Displaying posts tagged sourceware
Sourceware thanks Conservancy for their support and urges the community to support Conservancy
byon November 27, 2023
Sourceware is maintained by volunteers, but hardware, bandwidth and servers are provided by sponsors. It is our goal to offer a worry-free, friendly home for Free Software projects. Because Free Software needs Free Infrastructure.
We have only been a Conservancy member project for 6 months, but we started the search for a fiscal sponsor about two years ago. Although we probably didn't really know or understand why we needed one at first or the services they provide.
Sourceware has been a Free Software hosting platform since 1998. As a developer platform for developers getting consensus on technical roadmaps has always been easy. But the discussion on governance took some time. In particular how much influence corporations should get was at times contentious. Sourceware may be volunteer managed, but wouldn't be possible without the hardware, network resources and services provided by some corporate sponsors. The Sourceware community values their independence and the strong community which it manages.
After nine months of discussion we finally settled on joining the Software Freedom Conservancy with a Project Leadership Committee of eight members (Frank Ch. Eigler, Christopher Faylor, Ian Kelling, Ian Lance Taylor, Tom Tromey, Jon Turney, Mark J. Wielaard and Elena Zannoni). Our Fiscal Sponsorship Agreement with the Conservancy states that there cannot be a majority of people affiliated with the same organization (max two members can be employed by the same entity at once). The agreement also states that for projects Sourceware hosts everything will be distributed solely as Free Software and that we will publish all services as Free Software. There is also a conflict of interest policy for the PLC.
Joining the Software Freedom Conservancy as a member project made Sourceware more structured. We have monthly Open Office hours now to learn from the community about any infrastructure issues and then the Sourceware Project Leadership Committee meets to discuss these, set priorities and decide how to spend any funds and/or negotiate with hardware and service partners together with the Software Freedom Conservancy staff.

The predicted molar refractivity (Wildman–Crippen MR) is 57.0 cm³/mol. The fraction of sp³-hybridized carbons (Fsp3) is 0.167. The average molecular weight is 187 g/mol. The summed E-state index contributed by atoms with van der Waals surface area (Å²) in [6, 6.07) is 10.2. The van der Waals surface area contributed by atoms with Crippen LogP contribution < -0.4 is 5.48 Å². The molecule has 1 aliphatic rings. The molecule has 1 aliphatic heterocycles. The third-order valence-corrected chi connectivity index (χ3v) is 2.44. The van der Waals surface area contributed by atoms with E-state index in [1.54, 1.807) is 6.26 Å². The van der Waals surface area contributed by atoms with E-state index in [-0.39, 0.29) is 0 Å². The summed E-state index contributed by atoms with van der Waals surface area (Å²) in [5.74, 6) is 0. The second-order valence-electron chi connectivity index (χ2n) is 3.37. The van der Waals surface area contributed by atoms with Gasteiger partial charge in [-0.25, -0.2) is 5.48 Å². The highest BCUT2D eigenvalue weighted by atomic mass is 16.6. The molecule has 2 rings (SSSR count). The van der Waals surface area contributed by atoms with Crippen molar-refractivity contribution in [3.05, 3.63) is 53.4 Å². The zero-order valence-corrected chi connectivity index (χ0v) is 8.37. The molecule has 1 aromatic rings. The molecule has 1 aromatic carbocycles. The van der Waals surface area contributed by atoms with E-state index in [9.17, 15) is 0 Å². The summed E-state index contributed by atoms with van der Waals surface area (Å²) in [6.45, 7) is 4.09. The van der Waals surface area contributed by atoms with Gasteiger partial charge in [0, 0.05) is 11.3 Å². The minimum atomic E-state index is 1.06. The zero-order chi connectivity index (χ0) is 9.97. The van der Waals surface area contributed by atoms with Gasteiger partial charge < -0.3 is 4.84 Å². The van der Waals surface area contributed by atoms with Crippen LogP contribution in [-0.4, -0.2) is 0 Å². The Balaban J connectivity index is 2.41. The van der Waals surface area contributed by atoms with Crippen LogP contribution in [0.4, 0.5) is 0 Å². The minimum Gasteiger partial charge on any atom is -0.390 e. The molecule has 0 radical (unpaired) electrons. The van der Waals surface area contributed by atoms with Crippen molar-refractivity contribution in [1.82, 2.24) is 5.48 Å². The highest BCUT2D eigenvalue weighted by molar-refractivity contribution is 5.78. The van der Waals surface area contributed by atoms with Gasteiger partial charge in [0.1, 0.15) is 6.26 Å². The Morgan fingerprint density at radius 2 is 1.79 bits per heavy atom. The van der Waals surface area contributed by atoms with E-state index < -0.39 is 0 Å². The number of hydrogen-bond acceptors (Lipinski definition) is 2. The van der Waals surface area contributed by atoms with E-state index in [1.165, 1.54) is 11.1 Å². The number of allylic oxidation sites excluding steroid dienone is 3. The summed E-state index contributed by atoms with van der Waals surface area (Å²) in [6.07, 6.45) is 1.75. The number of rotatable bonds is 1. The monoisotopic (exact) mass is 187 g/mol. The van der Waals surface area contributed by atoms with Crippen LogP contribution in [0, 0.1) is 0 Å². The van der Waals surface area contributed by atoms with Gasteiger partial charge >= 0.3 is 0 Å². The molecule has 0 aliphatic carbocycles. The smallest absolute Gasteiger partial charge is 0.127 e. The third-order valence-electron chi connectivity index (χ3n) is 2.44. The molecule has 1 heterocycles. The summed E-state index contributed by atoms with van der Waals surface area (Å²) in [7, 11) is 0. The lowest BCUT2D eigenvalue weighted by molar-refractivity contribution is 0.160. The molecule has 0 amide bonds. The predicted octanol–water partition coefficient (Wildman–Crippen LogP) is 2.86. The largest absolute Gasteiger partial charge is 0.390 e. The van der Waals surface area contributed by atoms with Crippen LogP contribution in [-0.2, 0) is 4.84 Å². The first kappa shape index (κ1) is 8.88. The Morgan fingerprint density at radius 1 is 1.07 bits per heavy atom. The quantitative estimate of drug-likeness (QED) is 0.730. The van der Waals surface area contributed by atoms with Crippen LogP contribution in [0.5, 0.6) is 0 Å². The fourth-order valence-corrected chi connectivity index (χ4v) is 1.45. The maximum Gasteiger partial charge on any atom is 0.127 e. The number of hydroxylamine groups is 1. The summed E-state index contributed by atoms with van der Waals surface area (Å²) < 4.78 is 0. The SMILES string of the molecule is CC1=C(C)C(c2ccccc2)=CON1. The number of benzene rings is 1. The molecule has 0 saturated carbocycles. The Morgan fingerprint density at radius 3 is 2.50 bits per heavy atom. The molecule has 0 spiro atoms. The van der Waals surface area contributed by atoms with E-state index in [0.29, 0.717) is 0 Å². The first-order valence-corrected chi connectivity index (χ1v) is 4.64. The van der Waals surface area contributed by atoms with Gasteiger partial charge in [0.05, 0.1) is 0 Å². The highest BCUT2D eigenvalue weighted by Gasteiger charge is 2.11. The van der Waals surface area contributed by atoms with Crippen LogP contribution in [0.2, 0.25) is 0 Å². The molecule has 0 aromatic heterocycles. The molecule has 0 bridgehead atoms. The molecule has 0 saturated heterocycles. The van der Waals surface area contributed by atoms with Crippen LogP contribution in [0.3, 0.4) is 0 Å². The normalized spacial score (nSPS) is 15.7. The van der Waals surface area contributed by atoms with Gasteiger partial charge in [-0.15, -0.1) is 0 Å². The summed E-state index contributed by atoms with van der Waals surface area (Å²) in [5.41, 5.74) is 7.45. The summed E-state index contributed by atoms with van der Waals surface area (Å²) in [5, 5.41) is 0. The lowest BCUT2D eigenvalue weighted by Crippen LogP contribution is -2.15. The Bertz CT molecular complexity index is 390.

Projects hosted by Sourceware are part of the core toolchain for GNU/Linux distros, embedded systems, the cloud and, through Cygwin, Windows. Years ago Ken Thompson laid out the roadmap for attacking an operating system via the compiler and other code generation tools. These days these are known as supply chain attacks. The Free Software community should reasonably insist that they be defended against these kinds of attacks with mechanisms for prevention, detection and restoration. We have been encouraging hosted project to write up a security policy which we support with technical infrastructure. Sourceware now offers different ways to attest a patch or email is valid. Using the Sourceware public-inbox instance you can use b4 for patch attestation using dkim, gpg-signed emails or patatt. Projects concerned with source code integrity now have various options to use signed git commits, signed git pushes, or use gitsigur for protecting git repo integrity. And new services, like our snapshots server https://snapshots.sourceware.org/ are run in containers, on separate VMs or servers (thanks to our hardware partners). Sourceware also leverages Conservancy's advisory role in how community projects are impacted by and can comply with recent regulations like the USA Cyber Security Directives and the EU Cyber Resilience Act.
Conservancy staff has been attending conferences to discuss with the Sourceware community, first virtual, then in person. Without having a formal fundraising program we already collected more than $6000 in just 6 months for Sourceware. We got even more support from hardware partners, who provided us with extra servers for our buildbot and to setup new services. We wrote up a Roadmap looking backwards to the last 25 years and looking forwards to the next 25 years. All this resulted in more volunteers showing up helping out.
Having been part of Conservancy for just 6 months has given the community and volunteers running the Sourceware infrastructure confidence in the future. We hope the community will support the Software Freedom Conservancy 2023 Fundraiser and become a Conservancy Sustainer so Conservancy can support more Software Freedom communities like Sourceware.